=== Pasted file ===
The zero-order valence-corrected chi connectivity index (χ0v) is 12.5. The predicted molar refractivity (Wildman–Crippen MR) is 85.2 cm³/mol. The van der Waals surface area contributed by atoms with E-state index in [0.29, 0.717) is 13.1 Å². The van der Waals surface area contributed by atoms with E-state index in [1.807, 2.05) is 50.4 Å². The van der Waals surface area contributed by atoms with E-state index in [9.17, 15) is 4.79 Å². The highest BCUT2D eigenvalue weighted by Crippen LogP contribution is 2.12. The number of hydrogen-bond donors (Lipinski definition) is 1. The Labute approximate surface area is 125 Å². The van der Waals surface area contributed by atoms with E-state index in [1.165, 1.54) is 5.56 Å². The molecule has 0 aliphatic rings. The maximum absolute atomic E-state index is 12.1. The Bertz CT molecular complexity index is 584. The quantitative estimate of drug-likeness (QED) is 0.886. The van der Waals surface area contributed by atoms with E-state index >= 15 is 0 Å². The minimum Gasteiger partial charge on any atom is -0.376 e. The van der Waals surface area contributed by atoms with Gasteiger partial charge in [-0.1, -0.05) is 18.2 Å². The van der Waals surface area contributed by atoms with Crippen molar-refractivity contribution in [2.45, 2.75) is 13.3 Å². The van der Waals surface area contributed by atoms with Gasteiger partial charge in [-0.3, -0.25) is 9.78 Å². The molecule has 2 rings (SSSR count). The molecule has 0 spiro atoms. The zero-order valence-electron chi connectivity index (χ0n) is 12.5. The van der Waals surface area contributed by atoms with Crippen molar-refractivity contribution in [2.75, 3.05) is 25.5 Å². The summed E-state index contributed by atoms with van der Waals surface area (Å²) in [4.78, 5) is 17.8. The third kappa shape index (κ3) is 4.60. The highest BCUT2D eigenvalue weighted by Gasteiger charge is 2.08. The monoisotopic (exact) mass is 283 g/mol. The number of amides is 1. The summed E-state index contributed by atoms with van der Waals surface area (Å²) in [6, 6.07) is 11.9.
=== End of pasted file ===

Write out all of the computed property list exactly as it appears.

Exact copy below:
The zero-order valence-corrected chi connectivity index (χ0v) is 12.5. The predicted molar refractivity (Wildman–Crippen MR) is 85.2 cm³/mol. The van der Waals surface area contributed by atoms with E-state index in [0.29, 0.717) is 13.1 Å². The van der Waals surface area contributed by atoms with E-state index in [1.807, 2.05) is 50.4 Å². The van der Waals surface area contributed by atoms with E-state index in [9.17, 15) is 4.79 Å². The highest BCUT2D eigenvalue weighted by Crippen LogP contribution is 2.12. The number of hydrogen-bond donors (Lipinski definition) is 1. The Labute approximate surface area is 125 Å². The van der Waals surface area contributed by atoms with E-state index in [1.165, 1.54) is 5.56 Å². The molecule has 0 aliphatic rings. The maximum absolute atomic E-state index is 12.1. The Bertz CT molecular complexity index is 584. The quantitative estimate of drug-likeness (QED) is 0.886. The van der Waals surface area contributed by atoms with E-state index >= 15 is 0 Å². The minimum Gasteiger partial charge on any atom is -0.376 e. The van der Waals surface area contributed by atoms with Gasteiger partial charge in [-0.1, -0.05) is 18.2 Å². The van der Waals surface area contributed by atoms with Crippen molar-refractivity contribution in [2.45, 2.75) is 13.3 Å². The van der Waals surface area contributed by atoms with Gasteiger partial charge in [-0.3, -0.25) is 9.78 Å². The molecule has 2 rings (SSSR count). The molecule has 0 spiro atoms. The zero-order valence-electron chi connectivity index (χ0n) is 12.5. The van der Waals surface area contributed by atoms with Crippen molar-refractivity contribution in [2.75, 3.05) is 25.5 Å². The summed E-state index contributed by atoms with van der Waals surface area (Å²) in [4.78, 5) is 17.8. The third kappa shape index (κ3) is 4.60. The highest BCUT2D eigenvalue weighted by Gasteiger charge is 2.08. The monoisotopic (exact) mass is 283 g/mol. The number of amides is 1. The summed E-state index contributed by atoms with van der Waals surface area (Å²) in [6, 6.07) is 11.9.